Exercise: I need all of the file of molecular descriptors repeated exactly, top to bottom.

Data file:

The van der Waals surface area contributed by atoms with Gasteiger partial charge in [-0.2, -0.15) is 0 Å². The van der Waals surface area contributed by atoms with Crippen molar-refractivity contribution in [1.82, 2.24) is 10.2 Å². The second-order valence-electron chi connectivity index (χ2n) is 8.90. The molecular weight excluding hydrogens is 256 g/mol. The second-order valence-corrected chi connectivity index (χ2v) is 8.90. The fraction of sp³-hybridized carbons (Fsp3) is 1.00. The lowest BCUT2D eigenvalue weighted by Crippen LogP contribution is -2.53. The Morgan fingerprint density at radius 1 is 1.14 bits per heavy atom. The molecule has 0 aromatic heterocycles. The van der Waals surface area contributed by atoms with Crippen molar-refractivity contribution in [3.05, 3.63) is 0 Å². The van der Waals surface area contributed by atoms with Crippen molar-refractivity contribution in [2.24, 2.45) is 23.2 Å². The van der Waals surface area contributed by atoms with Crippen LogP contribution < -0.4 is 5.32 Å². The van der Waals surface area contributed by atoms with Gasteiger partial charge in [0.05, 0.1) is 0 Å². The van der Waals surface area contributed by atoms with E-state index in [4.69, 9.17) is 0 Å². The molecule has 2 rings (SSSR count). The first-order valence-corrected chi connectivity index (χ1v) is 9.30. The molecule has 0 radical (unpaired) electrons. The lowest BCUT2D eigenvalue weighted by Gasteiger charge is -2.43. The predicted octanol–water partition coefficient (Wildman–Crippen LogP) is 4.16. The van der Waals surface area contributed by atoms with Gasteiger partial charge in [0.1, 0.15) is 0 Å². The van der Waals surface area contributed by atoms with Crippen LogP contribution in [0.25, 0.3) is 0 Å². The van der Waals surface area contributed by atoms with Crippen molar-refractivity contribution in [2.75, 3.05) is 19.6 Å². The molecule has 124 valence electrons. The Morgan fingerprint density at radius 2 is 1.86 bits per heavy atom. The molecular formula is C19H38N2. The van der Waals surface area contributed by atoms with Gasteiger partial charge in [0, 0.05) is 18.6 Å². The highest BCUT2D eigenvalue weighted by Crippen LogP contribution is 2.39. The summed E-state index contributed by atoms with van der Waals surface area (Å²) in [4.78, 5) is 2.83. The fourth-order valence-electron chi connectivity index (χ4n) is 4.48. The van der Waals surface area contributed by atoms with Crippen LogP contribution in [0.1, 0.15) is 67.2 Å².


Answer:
The van der Waals surface area contributed by atoms with Gasteiger partial charge in [-0.2, -0.15) is 0 Å². The van der Waals surface area contributed by atoms with Crippen molar-refractivity contribution in [1.82, 2.24) is 10.2 Å². The second-order valence-electron chi connectivity index (χ2n) is 8.90. The molecular weight excluding hydrogens is 256 g/mol. The second-order valence-corrected chi connectivity index (χ2v) is 8.90. The fraction of sp³-hybridized carbons (Fsp3) is 1.00. The lowest BCUT2D eigenvalue weighted by Crippen LogP contribution is -2.53. The Morgan fingerprint density at radius 1 is 1.14 bits per heavy atom. The molecule has 0 aromatic heterocycles. The van der Waals surface area contributed by atoms with Crippen molar-refractivity contribution in [3.05, 3.63) is 0 Å². The van der Waals surface area contributed by atoms with Crippen molar-refractivity contribution in [2.24, 2.45) is 23.2 Å². The van der Waals surface area contributed by atoms with Crippen LogP contribution < -0.4 is 5.32 Å². The van der Waals surface area contributed by atoms with Gasteiger partial charge in [0.05, 0.1) is 0 Å². The van der Waals surface area contributed by atoms with E-state index in [4.69, 9.17) is 0 Å². The molecule has 2 rings (SSSR count). The first-order valence-corrected chi connectivity index (χ1v) is 9.30. The molecule has 0 radical (unpaired) electrons. The lowest BCUT2D eigenvalue weighted by Gasteiger charge is -2.43. The predicted octanol–water partition coefficient (Wildman–Crippen LogP) is 4.16. The van der Waals surface area contributed by atoms with Gasteiger partial charge in [0.1, 0.15) is 0 Å². The van der Waals surface area contributed by atoms with Crippen LogP contribution in [0.25, 0.3) is 0 Å². The van der Waals surface area contributed by atoms with Crippen molar-refractivity contribution in [2.75, 3.05) is 19.6 Å². The molecule has 124 valence electrons. The Morgan fingerprint density at radius 2 is 1.86 bits per heavy atom. The molecular formula is C19H38N2. The van der Waals surface area contributed by atoms with Gasteiger partial charge in [0, 0.05) is 18.6 Å². The highest BCUT2D eigenvalue weighted by Crippen LogP contribution is 2.39. The summed E-state index contributed by atoms with van der Waals surface area (Å²) in [4.78, 5) is 2.83. The fourth-order valence-electron chi connectivity index (χ4n) is 4.48. The van der Waals surface area contributed by atoms with Crippen LogP contribution in [0.1, 0.15) is 67.2 Å².